Format

Send to

Choose Destination

Links from PubMed

See comment in PubMed Commons below
Proc Natl Acad Sci U S A. 2011 Sep 27;108(39):16301-6. doi: 10.1073/pnas.1102187108. Epub 2011 Sep 19.

Pubertal delay in male nonhuman primates (Macaca mulatta) treated with methylphenidate.

Author information

1
Epidemiology Branch, Division of Epidemiology, Statistics, and Prevention Research, The Eunice Kennedy Shriver National Institute for Child Health and Human Development, National Institutes of Health, Bethesda, MD 20892, USA. mattisod@mail.nih.gov

Abstract

Juvenile male rhesus monkeys treated with methylphenidate hydrochloride (MPH) to evaluate genetic and behavioral toxicity were observed after 14 mo of treatment to have delayed pubertal progression with impaired testicular descent and reduced testicular volume. Further evaluation of animals dosed orally twice a day with (i) 0.5 mL/kg of vehicle (n = 10), (ii) 0.15 mg/kg of MPH increased to 2.5 mg/kg (low dose, n = 10), or (iii) 1.5 mg/kg of MPH increased to 12.5 mg/kg (high dose, n = 10) for a total of 40 mo revealed that testicular volume was significantly reduced (P < 0.05) at months 15 to 19 and month 27. Testicular descent was significantly delayed (P < 0.05) in the high-dose group. Significantly lower serum testosterone levels were detected in both the low- (P = 0.0017) and high-dose (P = 0.0011) animals through month 33 of treatment. Although serum inhibin B levels were increased overall in low-dose animals (P = 0.0328), differences between groups disappeared by the end of the study. Our findings indicate that MPH administration, beginning before puberty, and which produced clinically relevant blood levels of the drug, impaired pubertal testicular development until ∼5 y of age. It was not possible to resolve whether MPH delayed the initiation of the onset of puberty or reduced the early tempo of the developmental process. Regardless, deficits in testicular volume and hormone secretion disappeared over the 40-mo observation period, suggesting that the impact of MPH on puberty is not permanent.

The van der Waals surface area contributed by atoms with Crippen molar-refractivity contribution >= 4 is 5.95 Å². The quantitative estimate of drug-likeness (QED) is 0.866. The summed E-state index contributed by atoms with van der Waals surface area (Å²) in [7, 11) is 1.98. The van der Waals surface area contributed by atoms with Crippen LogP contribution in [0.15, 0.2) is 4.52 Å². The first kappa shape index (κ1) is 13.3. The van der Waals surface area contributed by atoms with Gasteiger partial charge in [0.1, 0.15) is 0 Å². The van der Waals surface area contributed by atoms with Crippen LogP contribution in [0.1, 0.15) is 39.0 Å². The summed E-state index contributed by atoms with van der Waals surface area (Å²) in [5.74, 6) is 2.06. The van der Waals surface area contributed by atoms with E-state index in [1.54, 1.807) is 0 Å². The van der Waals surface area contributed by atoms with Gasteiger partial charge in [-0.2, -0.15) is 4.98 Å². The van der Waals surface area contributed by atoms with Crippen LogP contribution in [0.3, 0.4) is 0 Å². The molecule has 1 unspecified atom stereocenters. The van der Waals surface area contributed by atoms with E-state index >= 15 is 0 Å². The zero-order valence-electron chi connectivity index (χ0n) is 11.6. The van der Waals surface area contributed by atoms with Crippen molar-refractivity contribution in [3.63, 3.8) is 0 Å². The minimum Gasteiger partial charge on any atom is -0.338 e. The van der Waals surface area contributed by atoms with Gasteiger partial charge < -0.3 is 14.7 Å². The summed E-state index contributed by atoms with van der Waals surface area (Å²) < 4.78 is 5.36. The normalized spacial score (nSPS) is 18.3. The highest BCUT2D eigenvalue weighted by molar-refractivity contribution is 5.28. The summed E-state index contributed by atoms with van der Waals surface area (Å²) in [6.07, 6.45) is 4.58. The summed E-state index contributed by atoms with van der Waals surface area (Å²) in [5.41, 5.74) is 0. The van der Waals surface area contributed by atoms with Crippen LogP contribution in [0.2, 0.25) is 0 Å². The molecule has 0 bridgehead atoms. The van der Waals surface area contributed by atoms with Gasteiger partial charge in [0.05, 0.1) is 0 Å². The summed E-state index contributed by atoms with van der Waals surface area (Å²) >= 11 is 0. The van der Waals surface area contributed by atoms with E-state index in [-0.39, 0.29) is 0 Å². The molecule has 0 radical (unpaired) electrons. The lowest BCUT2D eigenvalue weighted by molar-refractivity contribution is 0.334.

PMID:
21930929
PMCID:
PMC3182701
DOI:
10.1073/pnas.1102187108
[Indexed for MEDLINE]
Free PMC Article
PubMed Commons home

PubMed Commons

0 comments

    Supplemental Content

    Full text links

    Icon for HighWire Icon for PubMed Central
    Loading ...
    Support Center